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IBC recoveries declining, resolution timelines getting prolonged: Crisil

IBC recoveries declining, resolution timelines getting prolonged: Crisil

The introduction of a focused bankruptcy law has helped improve the credit culture in India, but the last few years have seen a decline in recoveries and the resolution timelines getting prolonged, Crisil Ratings on Friday.

In commemorating the seven years since the implementation of the Insolvency and Bankruptcy Code (IBC), a prominent credit rating agency has highlighted both successes and challenges within the system. The agency notes a concerning decline in recovery rates, dropping from 43% in March 2019 to 32% in September 2023. Concurrently, the average resolution time has surged from 324 days to 653 days, surpassing the stipulated 330 days.

Despite these challenges, the IBC has proven instrumental in resolving debt totaling Rs 3.16 lakh crore across 808 cases in the past seven years. The agency hails the IBC as the most potent code in India's corporate loan history, attributing a notable "behavioral change" in borrowers to the fear of losing companies. Senior Director Mohit Makhija emphasizes that over Rs 9 lakh crore of debt has been settled before reaching the IBC, highlighting a deterrence effect that has tripled the amount of stressed debt resolved through the code.

Identifying impediments, the agency recommends solutions to enhance recoveries and adherence to timelines. It cites limited judicial bench strength and delays in identifying defaults as key issues contributing to the challenges. The recovery rates, it argues, have suffered due to significant delays in the pre-IBC admission stage, increasing from 450 days in fiscal 2019 to 650 days in FY22.

Highlighting the dynamism of the IBC, the agency notes 90 amendments to the law, including recent approvals for the sale of assets/resolution plans on a segregated basis, expansion of National Company Law Tribunal benches to 16, and extensions of timelines for filing claims.

Proposing strategies for improvement, the agency's Director, Sushant Sarode, suggests capacity augmentation, digitalization, and expanding pre-pack resolutions to large corporates. However, there remains a backlog of 13,000 cases under IBC, including 2,073 ongoing corporate insolvency resolutions. As the nation reflects on seven years of the IBC, attention turns to addressing these challenges to maintain and enhance the efficacy of this crucial component of India's financial landscape.

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IBC recoveries declining, resolution timelines getting prolonged: Crisil

IBC recoveries declining, resolution timelines getting prolonged: Crisil

The introduction of a focused bankruptcy law has helped improve the credit culture in India, but the last few years have seen a decline in recoveries and the resolution timelines getting prolonged, Crisil Ratings on Friday.

In commemorating the seven years since the implementation of the Insolvency and Bankruptcy Code (IBC), a prominent credit rating agency has highlighted both successes and challenges within the system. The agency notes a concerning decline in recovery rates, dropping from 43% in March 2019 to 32% in September 2023. Concurrently, the average resolution time has surged from 324 days to 653 days, surpassing the stipulated 330 days.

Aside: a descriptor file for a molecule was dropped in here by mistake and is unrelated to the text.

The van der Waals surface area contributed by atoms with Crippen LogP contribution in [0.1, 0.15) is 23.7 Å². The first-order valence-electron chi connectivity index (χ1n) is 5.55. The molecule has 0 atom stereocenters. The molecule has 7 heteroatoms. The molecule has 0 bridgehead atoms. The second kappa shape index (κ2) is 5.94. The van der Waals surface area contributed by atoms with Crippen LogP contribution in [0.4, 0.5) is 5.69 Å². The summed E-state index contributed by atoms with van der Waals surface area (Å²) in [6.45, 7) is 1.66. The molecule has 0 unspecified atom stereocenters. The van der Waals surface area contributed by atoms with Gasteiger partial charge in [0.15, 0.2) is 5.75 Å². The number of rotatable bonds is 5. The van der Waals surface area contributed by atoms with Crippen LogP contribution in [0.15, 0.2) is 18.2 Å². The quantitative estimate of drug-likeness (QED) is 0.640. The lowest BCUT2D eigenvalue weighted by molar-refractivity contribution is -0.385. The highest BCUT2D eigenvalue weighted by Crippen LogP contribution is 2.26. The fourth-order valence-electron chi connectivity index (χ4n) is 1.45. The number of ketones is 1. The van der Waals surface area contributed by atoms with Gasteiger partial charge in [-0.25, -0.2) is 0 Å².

Despite these challenges, the IBC has proven instrumental in resolving debt totaling Rs 3.16 lakh crore across 808 cases in the past seven years. The agency hails the IBC as the most potent code in India's corporate loan history, attributing a notable "behavioral change" in borrowers to the fear of losing companies. Senior Director Mohit Makhija emphasizes that over Rs 9 lakh crore of debt has been settled before reaching the IBC, highlighting a deterrence effect that has tripled the amount of stressed debt resolved through the code.

Identifying impediments, the agency recommends solutions to enhance recoveries and adherence to timelines. It cites limited judicial bench strength and delays in identifying defaults as key issues contributing to the challenges. The recovery rates, it argues, have suffered due to significant delays in the pre-IBC admission stage, increasing from 450 days in fiscal 2019 to 650 days in FY22.

Highlighting the dynamism of the IBC, the agency notes 90 amendments to the law, including recent approvals for the sale of assets/resolution plans on a segregated basis, expansion of National Company Law Tribunal benches to 16, and extensions of timelines for filing claims.

Proposing strategies for improvement, the agency's Director, Sushant Sarode, suggests capacity augmentation, digitalization, and expanding pre-pack resolutions to large corporates. However, there remains a backlog of 13,000 cases under IBC, including 2,073 ongoing corporate insolvency resolutions. As the nation reflects on seven years of the IBC, attention turns to addressing these challenges to maintain and enhance the efficacy of this crucial component of India's financial landscape.

 
 
 

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